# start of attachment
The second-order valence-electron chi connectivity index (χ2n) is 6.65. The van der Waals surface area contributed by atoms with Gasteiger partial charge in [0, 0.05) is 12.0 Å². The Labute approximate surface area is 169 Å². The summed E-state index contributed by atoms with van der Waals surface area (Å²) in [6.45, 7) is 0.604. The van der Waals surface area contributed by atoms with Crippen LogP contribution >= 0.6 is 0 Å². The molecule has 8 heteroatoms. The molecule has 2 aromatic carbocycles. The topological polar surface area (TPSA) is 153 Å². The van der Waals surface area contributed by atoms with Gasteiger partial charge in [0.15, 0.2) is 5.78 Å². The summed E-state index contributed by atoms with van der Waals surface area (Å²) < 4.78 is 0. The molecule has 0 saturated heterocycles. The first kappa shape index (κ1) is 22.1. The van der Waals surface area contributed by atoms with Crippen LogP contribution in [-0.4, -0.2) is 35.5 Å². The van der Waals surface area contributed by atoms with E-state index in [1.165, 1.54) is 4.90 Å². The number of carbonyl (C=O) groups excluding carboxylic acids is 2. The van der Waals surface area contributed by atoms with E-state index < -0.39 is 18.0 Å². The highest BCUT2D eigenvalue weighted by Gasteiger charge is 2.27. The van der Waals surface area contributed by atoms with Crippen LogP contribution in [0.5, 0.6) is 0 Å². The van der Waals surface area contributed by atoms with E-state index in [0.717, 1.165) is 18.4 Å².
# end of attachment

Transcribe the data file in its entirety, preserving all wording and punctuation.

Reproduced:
The second-order valence-electron chi connectivity index (χ2n) is 6.65. The van der Waals surface area contributed by atoms with Gasteiger partial charge in [0, 0.05) is 12.0 Å². The Labute approximate surface area is 169 Å². The summed E-state index contributed by atoms with van der Waals surface area (Å²) in [6.45, 7) is 0.604. The van der Waals surface area contributed by atoms with Crippen LogP contribution >= 0.6 is 0 Å². The molecule has 8 heteroatoms. The molecule has 2 aromatic carbocycles. The topological polar surface area (TPSA) is 153 Å². The van der Waals surface area contributed by atoms with Gasteiger partial charge in [0.15, 0.2) is 5.78 Å². The summed E-state index contributed by atoms with van der Waals surface area (Å²) < 4.78 is 0. The molecule has 0 saturated heterocycles. The first kappa shape index (κ1) is 22.1. The van der Waals surface area contributed by atoms with Crippen LogP contribution in [-0.4, -0.2) is 35.5 Å². The van der Waals surface area contributed by atoms with E-state index in [1.165, 1.54) is 4.90 Å². The number of carbonyl (C=O) groups excluding carboxylic acids is 2. The van der Waals surface area contributed by atoms with E-state index < -0.39 is 18.0 Å². The highest BCUT2D eigenvalue weighted by Gasteiger charge is 2.27. The van der Waals surface area contributed by atoms with Crippen LogP contribution in [0.5, 0.6) is 0 Å². The van der Waals surface area contributed by atoms with E-state index in [0.717, 1.165) is 18.4 Å².